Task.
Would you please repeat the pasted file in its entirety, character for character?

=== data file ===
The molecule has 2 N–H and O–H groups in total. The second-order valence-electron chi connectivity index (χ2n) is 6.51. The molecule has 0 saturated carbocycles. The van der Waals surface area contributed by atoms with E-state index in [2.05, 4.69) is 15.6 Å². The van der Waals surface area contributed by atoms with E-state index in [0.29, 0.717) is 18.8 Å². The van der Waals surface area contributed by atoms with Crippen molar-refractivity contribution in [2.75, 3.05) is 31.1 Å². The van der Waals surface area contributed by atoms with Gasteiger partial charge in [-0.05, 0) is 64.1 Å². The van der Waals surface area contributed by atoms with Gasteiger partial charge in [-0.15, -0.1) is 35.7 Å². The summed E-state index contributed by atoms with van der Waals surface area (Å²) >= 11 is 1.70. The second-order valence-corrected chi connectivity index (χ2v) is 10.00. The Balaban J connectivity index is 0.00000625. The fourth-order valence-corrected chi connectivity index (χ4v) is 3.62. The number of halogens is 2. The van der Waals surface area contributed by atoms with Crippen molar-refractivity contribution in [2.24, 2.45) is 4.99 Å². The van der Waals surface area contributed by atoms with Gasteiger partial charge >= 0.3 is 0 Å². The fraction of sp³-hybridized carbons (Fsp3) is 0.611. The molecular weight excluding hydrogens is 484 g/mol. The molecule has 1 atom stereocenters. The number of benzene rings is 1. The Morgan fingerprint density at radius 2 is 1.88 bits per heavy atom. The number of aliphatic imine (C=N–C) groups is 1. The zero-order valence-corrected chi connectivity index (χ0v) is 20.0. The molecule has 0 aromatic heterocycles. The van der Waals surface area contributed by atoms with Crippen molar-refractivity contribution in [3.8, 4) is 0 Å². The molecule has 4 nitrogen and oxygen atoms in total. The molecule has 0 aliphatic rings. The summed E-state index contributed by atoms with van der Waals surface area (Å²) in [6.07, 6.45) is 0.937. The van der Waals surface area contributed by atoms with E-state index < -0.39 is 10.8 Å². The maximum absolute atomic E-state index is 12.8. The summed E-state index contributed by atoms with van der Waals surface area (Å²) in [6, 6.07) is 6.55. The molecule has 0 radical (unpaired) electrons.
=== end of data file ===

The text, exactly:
The molecule has 2 N–H and O–H groups in total. The second-order valence-electron chi connectivity index (χ2n) is 6.51. The molecule has 0 saturated carbocycles. The van der Waals surface area contributed by atoms with E-state index in [2.05, 4.69) is 15.6 Å². The van der Waals surface area contributed by atoms with E-state index in [0.29, 0.717) is 18.8 Å². The van der Waals surface area contributed by atoms with Crippen molar-refractivity contribution in [2.75, 3.05) is 31.1 Å². The van der Waals surface area contributed by atoms with Gasteiger partial charge in [-0.05, 0) is 64.1 Å². The van der Waals surface area contributed by atoms with Gasteiger partial charge in [-0.15, -0.1) is 35.7 Å². The summed E-state index contributed by atoms with van der Waals surface area (Å²) >= 11 is 1.70. The second-order valence-corrected chi connectivity index (χ2v) is 10.00. The Balaban J connectivity index is 0.00000625. The fourth-order valence-corrected chi connectivity index (χ4v) is 3.62. The number of halogens is 2. The van der Waals surface area contributed by atoms with Crippen molar-refractivity contribution in [2.24, 2.45) is 4.99 Å². The van der Waals surface area contributed by atoms with Gasteiger partial charge >= 0.3 is 0 Å². The fraction of sp³-hybridized carbons (Fsp3) is 0.611. The molecular weight excluding hydrogens is 484 g/mol. The molecule has 1 atom stereocenters. The number of benzene rings is 1. The Morgan fingerprint density at radius 2 is 1.88 bits per heavy atom. The number of aliphatic imine (C=N–C) groups is 1. The zero-order valence-corrected chi connectivity index (χ0v) is 20.0. The molecule has 0 aromatic heterocycles. The van der Waals surface area contributed by atoms with Crippen molar-refractivity contribution in [3.8, 4) is 0 Å². The molecule has 4 nitrogen and oxygen atoms in total. The molecule has 0 aliphatic rings. The summed E-state index contributed by atoms with van der Waals surface area (Å²) in [6.07, 6.45) is 0.937. The van der Waals surface area contributed by atoms with E-state index < -0.39 is 10.8 Å². The maximum absolute atomic E-state index is 12.8. The summed E-state index contributed by atoms with van der Waals surface area (Å²) in [6, 6.07) is 6.55. The molecule has 0 radical (unpaired) electrons.